Yesterday was one of the coldest Washington days in recent memory, with wind chills below zero and the city crushed under a blanket of snow (only four inches, but that’s an ice age by D.C. standards). Yet the demonstrators at the annual March for Life did what they do every year: woke up early, braved the elements, and trekked to the Supreme Court in somber remembrance. “We march,” declared the event’s official Twitter account, “because 56 million Americans never had the chance to experience snow.”
Fifty-six million killed in abortions—it's a horrific milestone, a malevolent ticker for those of us who remember when it was 50 million, 45 million, 40 million. Roe v. Wade was decided 41 years ago yesterday; those who fight it tend to be optimistic types, but the numbers increasingly cast a pall. And the media coverage of the March makes it worse. News editors apparently engaged in a contest this year to see who could pointlessly mention Todd Akin and the “Republican war on women” the most times.
For pro-choice activists, a few of whom showed up to counter-protest yesterday, the abortion issue is closed. A consensus exists for abortion-on-demand in America that’s under attack only by gnawing hordes of theocratic radicals—“an extreme minority” with an “ideologically driven and outdated agenda,” according to a paint-by-numbers op-ed by the president of NARAL. The March for Life is just an embarrassing aberration. Abortion rights are a subset of women’s rights, on par with civil rights and gay rights, all under the umbrella of “progress.” And progress can’t be stopped.
Calling the slaughter of children “progress” is absurd on its face, of course. But beyond that, it’s simply not true that abortion rights have the same permanence as, say, voting rights. Despite the death toll, pro-lifers should be optimistic. The so-called abortion consensus is crumbling.
This is most evident in public opinion. Over the past year, poll after poll has shown good news for pro-lifers. A Gallup survey found 80 percent of respondents think abortion should be illegal in the third trimester and 64 percent want it prohibited in the second trimester. According to a Washington Post/ABC poll 56 percent favor a ban on abortions after 20 weeks of pregnancy. A Knights of Columbus/Marist survey found broad support for second- and third-trimester abortion bans, parental notification laws, waiting periods, and mandatory ultrasounds.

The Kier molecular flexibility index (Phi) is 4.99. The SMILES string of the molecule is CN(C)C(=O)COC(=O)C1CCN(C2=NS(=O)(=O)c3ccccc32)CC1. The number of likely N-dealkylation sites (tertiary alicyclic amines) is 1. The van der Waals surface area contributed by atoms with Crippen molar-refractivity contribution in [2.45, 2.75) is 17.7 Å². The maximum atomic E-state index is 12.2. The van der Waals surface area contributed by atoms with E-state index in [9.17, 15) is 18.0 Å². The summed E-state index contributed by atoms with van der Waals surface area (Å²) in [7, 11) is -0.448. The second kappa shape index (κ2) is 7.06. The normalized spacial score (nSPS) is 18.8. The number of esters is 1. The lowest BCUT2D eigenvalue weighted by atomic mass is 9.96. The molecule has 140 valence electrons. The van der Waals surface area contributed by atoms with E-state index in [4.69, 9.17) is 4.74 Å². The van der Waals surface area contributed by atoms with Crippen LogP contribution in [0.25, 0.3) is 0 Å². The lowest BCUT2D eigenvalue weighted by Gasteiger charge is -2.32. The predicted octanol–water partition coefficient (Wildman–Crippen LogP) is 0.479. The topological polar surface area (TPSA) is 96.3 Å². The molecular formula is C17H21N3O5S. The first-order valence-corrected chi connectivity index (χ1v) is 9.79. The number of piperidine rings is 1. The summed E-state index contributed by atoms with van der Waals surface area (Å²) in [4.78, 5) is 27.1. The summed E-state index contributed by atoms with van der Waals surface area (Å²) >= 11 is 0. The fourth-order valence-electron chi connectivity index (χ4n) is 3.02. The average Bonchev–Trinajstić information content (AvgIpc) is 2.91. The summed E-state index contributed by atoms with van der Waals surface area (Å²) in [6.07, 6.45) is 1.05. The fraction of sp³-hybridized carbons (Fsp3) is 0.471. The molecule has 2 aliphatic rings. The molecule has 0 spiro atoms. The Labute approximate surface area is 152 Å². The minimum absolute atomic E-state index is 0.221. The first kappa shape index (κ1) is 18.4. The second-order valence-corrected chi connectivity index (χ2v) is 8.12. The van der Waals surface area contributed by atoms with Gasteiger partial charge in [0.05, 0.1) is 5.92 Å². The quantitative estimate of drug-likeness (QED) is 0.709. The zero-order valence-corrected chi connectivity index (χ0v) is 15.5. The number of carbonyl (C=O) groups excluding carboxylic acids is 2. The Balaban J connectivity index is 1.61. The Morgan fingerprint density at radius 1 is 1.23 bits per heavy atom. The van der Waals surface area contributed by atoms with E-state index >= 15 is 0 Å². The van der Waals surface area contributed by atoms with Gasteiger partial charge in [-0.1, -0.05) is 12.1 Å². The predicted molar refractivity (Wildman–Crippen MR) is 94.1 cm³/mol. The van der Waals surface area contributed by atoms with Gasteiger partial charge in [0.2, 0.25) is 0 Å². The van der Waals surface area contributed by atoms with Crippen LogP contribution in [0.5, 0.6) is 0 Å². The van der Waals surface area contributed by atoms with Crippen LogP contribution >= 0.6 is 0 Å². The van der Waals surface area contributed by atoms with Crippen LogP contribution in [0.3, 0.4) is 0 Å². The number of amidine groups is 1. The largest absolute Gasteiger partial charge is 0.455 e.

The public hasn’t wholly jumped onto the pro-life wagon, still favoring legal abortion in the first trimester. But the momentum is unquestionably on the side of new restrictions, a palpable shift from the post-Roe 1970s when legal abortion was relatively uncontroversial.
But even if the polls weren't so bright, does abortion really seem like something that can endure the long-term test of history? The civil rights movement has Martin Luther King and Rosa Parks; the women’s rights movement has Susan B. Anthony and Elizabeth Cady Stanton; the gay rights movement has Harvey Milk. What luminaries from the pro-choice crowd will future schoolchildren learn to revere? Norma McCorvey, the original Roe plaintiff, now a dedicated pro-life activist? Harvey Karman, inventor of the Karman cannula and “super coil” abortion devices, who murdered a mother trying to abort her child with a nutcracker in a hotel room and later joined forces with a young Philadelphia doctor named Kermit Gosnell? George Tiller, a martyr perhaps, but one who performed the gruesome partial-birth abortion procedure countless times? Wendy Davis, the frivolous pro-choice orator, who seems to have fabricated her entire biography?
Instead of the Southern Christian Leadership Conference, the abortion rights movement has the Jane Collective, an underground Chicago ring that made a handsome profit performing black-market abortions. Instead of the Montgomery Bus Boycott, pro-choicers have the Mother’s Day Massacre, a 1972 experiment in which 15 Jane clients were bused to Kermit Gosnell’s Philadelphia clinic and underwent abortions using untested “super coil” devices, resulting in serious complications. And of course, you’ll search in vain for another group of modern activists who produced a monster like Kermit Gosnell.
So soaked in blood is the pro-choice movement’s history that you rarely hear it discussed at all. It’s fitting in a way. The entire point of the abortion rights project is to obscure what it actually supports, right down to its annoyingly vague vernacular—“choice,” “reproductive freedom,” “medical procedure,” nothing dying here! History, which strives for honest assessment, can’t possibly judge this kindly.
As Francis Fukuyama has noted, the direction of history is towards increased recognition and empowerment of the downtrodden. Civilization is far more concerned with helping those in life’s shadows than it used to be. Sometimes this is for the better, as with civil rights, and sometimes for the worse, as with attempts to make everyone economically equal. Yet supporting abortion rights cuts against the trend entirely. It means denying recognition to the most vulnerable class of human being in existence—the unborn baby. Fukuyama also thought technological development was one of history’s crucial driving forces. As ultrasounds let us visualize unborn children, as other inventions let us keep those children alive outside the womb, how can we continue to not recognize the fetus as fully human?
We won’t and, as the polls show, increasingly we’re not. Abortion rights won’t go down in history as one of the left’s triumphs. Instead it will be remembered as one of its many humiliating cul-de-sacs, like eugenics and Prohibition. Yesterday’s pro-life marchers had a righteous wind at their backs—even if its January gusts were freezing.
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